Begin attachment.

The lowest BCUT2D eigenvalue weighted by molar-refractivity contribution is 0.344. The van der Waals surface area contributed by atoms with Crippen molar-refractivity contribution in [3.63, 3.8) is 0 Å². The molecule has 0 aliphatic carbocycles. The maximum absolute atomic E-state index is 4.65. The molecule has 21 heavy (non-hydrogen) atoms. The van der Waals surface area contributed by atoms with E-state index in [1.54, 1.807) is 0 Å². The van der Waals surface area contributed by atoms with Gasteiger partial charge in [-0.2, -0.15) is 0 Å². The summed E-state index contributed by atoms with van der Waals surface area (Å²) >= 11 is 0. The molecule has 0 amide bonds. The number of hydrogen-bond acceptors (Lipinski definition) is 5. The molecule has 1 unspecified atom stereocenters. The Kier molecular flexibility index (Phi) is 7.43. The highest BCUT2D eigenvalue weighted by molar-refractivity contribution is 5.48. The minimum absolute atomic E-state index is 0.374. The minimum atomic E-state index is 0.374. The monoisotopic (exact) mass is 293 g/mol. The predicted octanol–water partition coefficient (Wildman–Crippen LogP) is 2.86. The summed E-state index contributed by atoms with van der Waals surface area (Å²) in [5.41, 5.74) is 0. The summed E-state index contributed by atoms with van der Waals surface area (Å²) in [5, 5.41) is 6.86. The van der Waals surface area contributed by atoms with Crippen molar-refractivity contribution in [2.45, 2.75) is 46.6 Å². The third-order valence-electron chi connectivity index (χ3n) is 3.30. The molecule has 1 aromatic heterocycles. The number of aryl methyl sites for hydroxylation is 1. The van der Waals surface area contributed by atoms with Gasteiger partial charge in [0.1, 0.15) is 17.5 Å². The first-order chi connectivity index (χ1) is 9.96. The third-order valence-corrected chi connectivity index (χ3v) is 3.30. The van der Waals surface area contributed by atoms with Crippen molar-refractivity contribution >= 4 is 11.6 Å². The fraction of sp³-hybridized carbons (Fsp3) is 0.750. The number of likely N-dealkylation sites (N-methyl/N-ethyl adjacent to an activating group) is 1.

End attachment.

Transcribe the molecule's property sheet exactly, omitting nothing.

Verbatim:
The lowest BCUT2D eigenvalue weighted by molar-refractivity contribution is 0.344. The van der Waals surface area contributed by atoms with Crippen molar-refractivity contribution in [3.63, 3.8) is 0 Å². The molecule has 0 aliphatic carbocycles. The maximum absolute atomic E-state index is 4.65. The molecule has 21 heavy (non-hydrogen) atoms. The van der Waals surface area contributed by atoms with E-state index in [1.54, 1.807) is 0 Å². The van der Waals surface area contributed by atoms with Gasteiger partial charge in [-0.2, -0.15) is 0 Å². The summed E-state index contributed by atoms with van der Waals surface area (Å²) >= 11 is 0. The molecule has 0 amide bonds. The number of hydrogen-bond acceptors (Lipinski definition) is 5. The molecule has 1 unspecified atom stereocenters. The Kier molecular flexibility index (Phi) is 7.43. The highest BCUT2D eigenvalue weighted by molar-refractivity contribution is 5.48. The minimum absolute atomic E-state index is 0.374. The minimum atomic E-state index is 0.374. The monoisotopic (exact) mass is 293 g/mol. The predicted octanol–water partition coefficient (Wildman–Crippen LogP) is 2.86. The summed E-state index contributed by atoms with van der Waals surface area (Å²) in [5.41, 5.74) is 0. The summed E-state index contributed by atoms with van der Waals surface area (Å²) in [5, 5.41) is 6.86. The van der Waals surface area contributed by atoms with Crippen molar-refractivity contribution in [2.45, 2.75) is 46.6 Å². The third-order valence-electron chi connectivity index (χ3n) is 3.30. The molecule has 1 aromatic heterocycles. The number of aryl methyl sites for hydroxylation is 1. The van der Waals surface area contributed by atoms with Gasteiger partial charge in [0.1, 0.15) is 17.5 Å². The first-order chi connectivity index (χ1) is 9.96. The third-order valence-corrected chi connectivity index (χ3v) is 3.30. The van der Waals surface area contributed by atoms with Crippen molar-refractivity contribution >= 4 is 11.6 Å². The fraction of sp³-hybridized carbons (Fsp3) is 0.750. The number of likely N-dealkylation sites (N-methyl/N-ethyl adjacent to an activating group) is 1.